A moribund Femfresh Facebook page remains, although lacking the ability to receive posts. The hundreds of ‘rude’ comments have gone, although one rather vulgar example forlornly remains – unnoticed, perhaps, by the page’s owners:
Thomas James Morgan (speaking of the Femfresh model): She’s so hot I would drink the femfresh straight from her va jay jay… I don’t even care that it would give me throat thrush.
By the end of June this year, the campaign that had so boldly gone into the mini-, twinkle-, hoo-haa-, flower-, fancy-, yoni-, lady-garden-, nooni-, la-la-, or froo-froo-zone, had now truly ventured into a part of social media space where no ad agency had gone before. Some of the Facebook comments are reproduced here after Femfresh admonished their Facebook visitors, warning them not to use anything ‘abusive’ or any ‘bad language’ (such as ‘cunt’, perhaps) without clarifying whether ‘vagina’ was included in this category. These posters are definitely mad (in the American sense of the word) and they’re not taking it any more, ranging from the facetious:
Frances Donelly: Is this product aimed at children or should I have a nooni too? I’m pretty certain I only have the standard issue vulva + vagina set at present. They work fine, but do I need to get hold of a froo froo la la in order to use the Femfresh properly? If so, can I order one online? Please advise.
to the downright angry:
Anwen Grant: The word (vagina)… …is at least 7 centuries old, probably much older, and is a good, honest word. Froo froo is stupid, infantilising and made up. Which is the bad language again?
Donna Carter: OK, I find the idea of shoving chemicals up my ‘la la’ not only unnatural and dangerous, I also find it repugnant and repulsive, your use of language that negates the beauty that is the core of a woman is deeply offensive and abusive, the choice of made up words is not only bad language but also only a paedophile or child would find it acceptable. Wanna debate that?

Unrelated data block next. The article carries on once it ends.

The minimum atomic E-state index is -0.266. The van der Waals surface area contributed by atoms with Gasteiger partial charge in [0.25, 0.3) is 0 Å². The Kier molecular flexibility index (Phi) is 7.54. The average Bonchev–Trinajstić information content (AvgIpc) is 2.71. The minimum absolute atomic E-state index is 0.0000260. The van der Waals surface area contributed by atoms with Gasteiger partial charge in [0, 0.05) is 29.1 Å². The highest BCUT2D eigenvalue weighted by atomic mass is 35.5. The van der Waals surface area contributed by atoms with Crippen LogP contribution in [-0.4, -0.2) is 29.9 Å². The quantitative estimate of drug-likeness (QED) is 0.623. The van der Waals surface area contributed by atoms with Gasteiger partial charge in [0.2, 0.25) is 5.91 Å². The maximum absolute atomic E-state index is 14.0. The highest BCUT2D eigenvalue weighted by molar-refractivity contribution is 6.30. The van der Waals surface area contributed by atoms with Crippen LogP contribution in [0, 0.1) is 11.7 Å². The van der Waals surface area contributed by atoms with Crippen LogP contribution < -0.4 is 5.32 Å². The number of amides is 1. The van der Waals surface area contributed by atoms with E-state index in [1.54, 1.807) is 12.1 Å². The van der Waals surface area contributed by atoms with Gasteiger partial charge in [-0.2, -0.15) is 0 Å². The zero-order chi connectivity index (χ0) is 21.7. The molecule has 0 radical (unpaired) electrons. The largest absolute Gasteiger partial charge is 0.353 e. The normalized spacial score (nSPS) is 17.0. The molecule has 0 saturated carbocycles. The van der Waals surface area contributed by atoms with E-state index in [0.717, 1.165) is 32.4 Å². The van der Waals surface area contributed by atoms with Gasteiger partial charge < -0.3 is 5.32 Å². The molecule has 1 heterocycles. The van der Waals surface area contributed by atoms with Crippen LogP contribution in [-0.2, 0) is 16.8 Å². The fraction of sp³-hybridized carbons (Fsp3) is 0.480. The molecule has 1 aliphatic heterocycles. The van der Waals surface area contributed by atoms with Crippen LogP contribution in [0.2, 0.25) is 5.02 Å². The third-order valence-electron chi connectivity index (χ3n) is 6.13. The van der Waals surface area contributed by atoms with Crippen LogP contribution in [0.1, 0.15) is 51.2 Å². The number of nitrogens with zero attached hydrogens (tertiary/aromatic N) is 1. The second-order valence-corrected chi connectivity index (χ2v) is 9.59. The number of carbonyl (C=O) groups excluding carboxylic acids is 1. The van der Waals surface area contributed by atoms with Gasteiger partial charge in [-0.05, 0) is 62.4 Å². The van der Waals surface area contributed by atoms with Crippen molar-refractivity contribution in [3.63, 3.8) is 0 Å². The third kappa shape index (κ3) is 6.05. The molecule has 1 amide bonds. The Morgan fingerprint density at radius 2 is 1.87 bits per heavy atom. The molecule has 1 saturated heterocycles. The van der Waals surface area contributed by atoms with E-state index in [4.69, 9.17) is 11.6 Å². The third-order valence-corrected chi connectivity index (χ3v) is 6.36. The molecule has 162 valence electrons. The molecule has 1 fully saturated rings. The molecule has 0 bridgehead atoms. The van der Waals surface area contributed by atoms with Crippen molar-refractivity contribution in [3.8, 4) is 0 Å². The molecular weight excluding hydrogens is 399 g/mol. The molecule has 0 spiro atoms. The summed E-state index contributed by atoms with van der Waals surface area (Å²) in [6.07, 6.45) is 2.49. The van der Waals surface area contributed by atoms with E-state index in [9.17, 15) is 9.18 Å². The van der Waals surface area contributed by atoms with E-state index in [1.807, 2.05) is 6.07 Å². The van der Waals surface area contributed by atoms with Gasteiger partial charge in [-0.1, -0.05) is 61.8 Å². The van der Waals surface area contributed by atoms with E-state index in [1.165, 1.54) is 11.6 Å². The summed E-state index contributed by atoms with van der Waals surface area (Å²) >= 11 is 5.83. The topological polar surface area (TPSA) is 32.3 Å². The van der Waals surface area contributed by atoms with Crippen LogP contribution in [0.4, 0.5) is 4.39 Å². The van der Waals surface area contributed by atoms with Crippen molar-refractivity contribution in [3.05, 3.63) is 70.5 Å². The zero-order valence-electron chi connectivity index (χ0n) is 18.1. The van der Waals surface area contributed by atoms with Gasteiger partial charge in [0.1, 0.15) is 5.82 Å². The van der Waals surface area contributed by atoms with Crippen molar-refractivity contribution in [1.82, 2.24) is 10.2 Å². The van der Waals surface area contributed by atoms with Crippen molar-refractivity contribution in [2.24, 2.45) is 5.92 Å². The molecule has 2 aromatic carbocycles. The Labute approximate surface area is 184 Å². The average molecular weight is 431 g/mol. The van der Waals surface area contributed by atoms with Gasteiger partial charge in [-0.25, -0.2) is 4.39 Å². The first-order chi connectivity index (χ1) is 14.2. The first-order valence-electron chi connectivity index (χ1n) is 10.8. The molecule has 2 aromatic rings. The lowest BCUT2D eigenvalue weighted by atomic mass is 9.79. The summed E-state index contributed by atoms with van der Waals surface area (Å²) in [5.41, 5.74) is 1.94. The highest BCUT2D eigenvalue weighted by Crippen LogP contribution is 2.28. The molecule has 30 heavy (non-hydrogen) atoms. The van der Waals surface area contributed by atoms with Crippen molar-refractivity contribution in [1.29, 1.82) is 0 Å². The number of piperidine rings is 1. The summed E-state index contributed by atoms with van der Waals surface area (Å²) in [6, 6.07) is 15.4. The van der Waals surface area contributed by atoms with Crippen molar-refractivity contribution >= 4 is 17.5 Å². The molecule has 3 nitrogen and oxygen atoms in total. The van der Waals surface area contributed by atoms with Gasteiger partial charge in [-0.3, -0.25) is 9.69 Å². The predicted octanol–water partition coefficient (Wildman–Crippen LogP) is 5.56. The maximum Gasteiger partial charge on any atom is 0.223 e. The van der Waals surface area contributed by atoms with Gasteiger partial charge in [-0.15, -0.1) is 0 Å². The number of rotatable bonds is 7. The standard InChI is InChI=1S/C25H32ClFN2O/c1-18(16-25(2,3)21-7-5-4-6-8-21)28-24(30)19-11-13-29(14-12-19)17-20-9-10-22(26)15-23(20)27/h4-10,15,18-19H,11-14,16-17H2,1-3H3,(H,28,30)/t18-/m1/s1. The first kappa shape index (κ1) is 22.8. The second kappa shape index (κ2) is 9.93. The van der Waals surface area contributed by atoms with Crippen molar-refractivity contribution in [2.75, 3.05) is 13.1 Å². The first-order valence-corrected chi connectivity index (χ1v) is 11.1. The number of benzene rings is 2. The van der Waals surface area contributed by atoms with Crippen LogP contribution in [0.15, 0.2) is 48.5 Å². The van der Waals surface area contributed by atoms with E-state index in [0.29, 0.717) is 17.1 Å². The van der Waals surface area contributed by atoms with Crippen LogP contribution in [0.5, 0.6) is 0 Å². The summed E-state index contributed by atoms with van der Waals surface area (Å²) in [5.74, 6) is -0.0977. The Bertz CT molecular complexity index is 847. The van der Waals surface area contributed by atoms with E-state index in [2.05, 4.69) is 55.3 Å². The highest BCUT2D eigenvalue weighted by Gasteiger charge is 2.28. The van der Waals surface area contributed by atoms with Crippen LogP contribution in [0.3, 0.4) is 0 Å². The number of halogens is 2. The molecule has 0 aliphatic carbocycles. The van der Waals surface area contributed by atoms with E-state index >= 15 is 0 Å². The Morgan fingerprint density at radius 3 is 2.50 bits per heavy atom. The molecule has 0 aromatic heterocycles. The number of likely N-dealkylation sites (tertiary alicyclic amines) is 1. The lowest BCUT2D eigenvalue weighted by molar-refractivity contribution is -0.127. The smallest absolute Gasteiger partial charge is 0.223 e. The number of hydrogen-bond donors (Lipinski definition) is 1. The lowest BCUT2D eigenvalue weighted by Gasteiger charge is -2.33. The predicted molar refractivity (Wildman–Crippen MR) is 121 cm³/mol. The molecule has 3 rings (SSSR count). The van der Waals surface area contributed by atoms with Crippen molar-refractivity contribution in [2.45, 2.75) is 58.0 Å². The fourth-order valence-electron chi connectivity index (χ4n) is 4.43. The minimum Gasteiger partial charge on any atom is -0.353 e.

Gabrielle Gorringe: There is nothing wrong with the word ‘vagina’! It has been around since the 1600s and describes female anatomy. It is this made-up ‘lala-fro-chuff-a-huff-a-do-do’ jargon, making the female genitals taboo subjects, that I am having issues with…
Emmy Jones: Make sure you love it by letting it be what it is meant to be – a vagina that looks and smells like a vagina and doesn’t need to be sanitised, infantilised or become the cause of shame. This campaign is vile.
Kate Paice: Look, it’s really obvious that this campaign basically fears and loathes the female body, and I just want to say: it’s mutual.
And not only did the Facebook community have a field day writing angry or funny stuff on the Femfresh page, some went to greater lengths, setting up a fake Femfresh Facebook pages, one of which posted a spoof apology:
SORRY ABOUT THE BIG HOO-HA
Our advertising has gone down
Like mouth on unkempt nooni
You might rightly hypothesise
Our PR team’s gone loony.
We’re sorry we offended you
With talk of lady gardens
For flower, kitty and noo noo
We hope you’ll grant our pardon.
You see we only meant to sell
Va jay jay cleansing potions
We did not want our Facebook page
To drown in raw emotions
From now on then we’ll always say
Vagina, vulva, labia
Right on our ads, fuck mums and dads
It’s not Saudi Arabia
So once again we’re quite contrite
We should have been more blunt.
We’ve learnt our lesson: spade’s a spade
And Femfresh is for cunts.
So what was all that about? Is Femfresh really the chemical-cocktail ‘intimate wash’ from hell? And if it is, then why do senior members of the medical profession, such as Professor Rymer, endorse it?
Janice Rymer, a highly respected professor of obstetrics and gynaecology, happily answers some Femfresh Questions in the Femfresh section of the Church & Dwight website (however these do not appear on the dedicated Femfresh website):
“Femfresh plays a protective role. Femfresh may not solve an existing problem (consult your doctor or pharmacist for treatment if you think you have an infection) but may help to reduce the symptoms caused by fluctuating pH levels.